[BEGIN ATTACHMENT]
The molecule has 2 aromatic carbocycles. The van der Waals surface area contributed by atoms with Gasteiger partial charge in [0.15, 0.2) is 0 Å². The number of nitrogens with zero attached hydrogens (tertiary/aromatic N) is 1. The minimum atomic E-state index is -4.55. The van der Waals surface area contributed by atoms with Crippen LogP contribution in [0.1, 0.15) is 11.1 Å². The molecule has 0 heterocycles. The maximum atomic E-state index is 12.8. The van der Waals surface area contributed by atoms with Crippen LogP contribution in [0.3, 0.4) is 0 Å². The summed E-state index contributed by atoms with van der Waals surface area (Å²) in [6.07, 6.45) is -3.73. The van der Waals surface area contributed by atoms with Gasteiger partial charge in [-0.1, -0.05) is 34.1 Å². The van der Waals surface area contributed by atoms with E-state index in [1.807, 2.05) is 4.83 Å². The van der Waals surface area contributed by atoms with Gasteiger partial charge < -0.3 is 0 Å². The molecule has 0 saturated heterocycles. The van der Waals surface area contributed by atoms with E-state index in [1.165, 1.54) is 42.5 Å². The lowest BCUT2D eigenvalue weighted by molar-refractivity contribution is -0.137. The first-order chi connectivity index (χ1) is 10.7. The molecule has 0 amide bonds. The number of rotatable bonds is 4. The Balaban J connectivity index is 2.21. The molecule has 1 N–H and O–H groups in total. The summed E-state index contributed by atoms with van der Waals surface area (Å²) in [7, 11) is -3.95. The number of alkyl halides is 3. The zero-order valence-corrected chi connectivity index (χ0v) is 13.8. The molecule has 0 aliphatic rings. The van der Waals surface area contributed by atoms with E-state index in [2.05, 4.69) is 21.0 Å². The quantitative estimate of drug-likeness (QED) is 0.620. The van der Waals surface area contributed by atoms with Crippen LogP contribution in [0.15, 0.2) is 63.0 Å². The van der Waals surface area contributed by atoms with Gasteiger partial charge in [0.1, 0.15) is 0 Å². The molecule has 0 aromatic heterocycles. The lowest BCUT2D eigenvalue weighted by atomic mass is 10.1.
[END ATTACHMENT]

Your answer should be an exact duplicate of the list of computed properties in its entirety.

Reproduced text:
The molecule has 2 aromatic carbocycles. The van der Waals surface area contributed by atoms with Gasteiger partial charge in [0.15, 0.2) is 0 Å². The number of nitrogens with zero attached hydrogens (tertiary/aromatic N) is 1. The minimum atomic E-state index is -4.55. The van der Waals surface area contributed by atoms with Crippen LogP contribution in [0.1, 0.15) is 11.1 Å². The molecule has 0 heterocycles. The maximum atomic E-state index is 12.8. The van der Waals surface area contributed by atoms with Crippen LogP contribution in [0.3, 0.4) is 0 Å². The summed E-state index contributed by atoms with van der Waals surface area (Å²) in [6.07, 6.45) is -3.73. The van der Waals surface area contributed by atoms with Gasteiger partial charge in [-0.1, -0.05) is 34.1 Å². The van der Waals surface area contributed by atoms with E-state index in [1.807, 2.05) is 4.83 Å². The van der Waals surface area contributed by atoms with Gasteiger partial charge < -0.3 is 0 Å². The molecule has 0 saturated heterocycles. The van der Waals surface area contributed by atoms with E-state index in [1.165, 1.54) is 42.5 Å². The lowest BCUT2D eigenvalue weighted by molar-refractivity contribution is -0.137. The first-order chi connectivity index (χ1) is 10.7. The molecule has 0 amide bonds. The number of rotatable bonds is 4. The Balaban J connectivity index is 2.21. The molecule has 1 N–H and O–H groups in total. The summed E-state index contributed by atoms with van der Waals surface area (Å²) in [7, 11) is -3.95. The number of alkyl halides is 3. The zero-order valence-corrected chi connectivity index (χ0v) is 13.8. The molecule has 0 aliphatic rings. The van der Waals surface area contributed by atoms with E-state index in [2.05, 4.69) is 21.0 Å². The quantitative estimate of drug-likeness (QED) is 0.620. The van der Waals surface area contributed by atoms with Crippen LogP contribution in [0.15, 0.2) is 63.0 Å². The van der Waals surface area contributed by atoms with Gasteiger partial charge in [0.1, 0.15) is 0 Å². The molecule has 0 aromatic heterocycles. The lowest BCUT2D eigenvalue weighted by atomic mass is 10.1.